Habitat & Range
The Amur leopard lives in the harsh winter climate of the Russian Amur-Ussuri boreal forests. They can adapt to a variety of types of habitat including lowland forests, grasslands and mountains as long as there is sufficient food and adequate cover.
Once found from South Korea to north of the China-Russian border, Amur leopards are now nearly extinct in the wild. They are only found along a small area south of Primorski Krai in Eastern Russia, west of Vladivastok. Amur leopards live further north than any other subspecies of leopard.
Panthera pardus orientalis
Leopards are agile climbers and can leap 10 feet in the air or up a tree. They can drag a kill up to three times their own weight into a tree to avoid competition from other predators. They sometimes leave leftovers in the trees and return to feed later.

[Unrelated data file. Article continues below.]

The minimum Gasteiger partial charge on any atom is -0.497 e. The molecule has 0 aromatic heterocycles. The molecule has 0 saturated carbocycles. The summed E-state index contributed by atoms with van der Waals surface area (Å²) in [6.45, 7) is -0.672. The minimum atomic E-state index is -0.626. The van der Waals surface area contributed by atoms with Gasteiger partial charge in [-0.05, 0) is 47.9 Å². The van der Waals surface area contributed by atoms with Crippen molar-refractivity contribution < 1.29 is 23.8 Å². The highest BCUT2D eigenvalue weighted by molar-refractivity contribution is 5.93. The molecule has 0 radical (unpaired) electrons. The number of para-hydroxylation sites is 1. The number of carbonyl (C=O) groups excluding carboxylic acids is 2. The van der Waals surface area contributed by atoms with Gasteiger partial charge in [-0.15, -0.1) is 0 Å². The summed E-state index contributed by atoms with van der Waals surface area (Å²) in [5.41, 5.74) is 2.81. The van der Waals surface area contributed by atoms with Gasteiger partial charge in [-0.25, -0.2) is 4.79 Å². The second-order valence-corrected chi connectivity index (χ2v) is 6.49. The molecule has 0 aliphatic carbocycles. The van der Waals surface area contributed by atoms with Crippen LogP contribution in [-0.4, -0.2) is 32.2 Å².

IUCN Status: Critically Endangered
Amur leopards are considered critically endangered with fewer than 40 animals remaining in the wild. Poaching for fur, loss of habitat and trophy hunting are the primary reasons for their decline. Recent efforts by Russian conservationists have improved the leopards’ chances of survival. Penalties for poaching along with captive breeding programs throughout Asia and Europe are helping to protect this rare animal with the hope that safe areas will be established for repopulation. Zoos in North America participate in a Species Survival Program to breed these rare animals in captivity in an effort to prevent extinction of the species.
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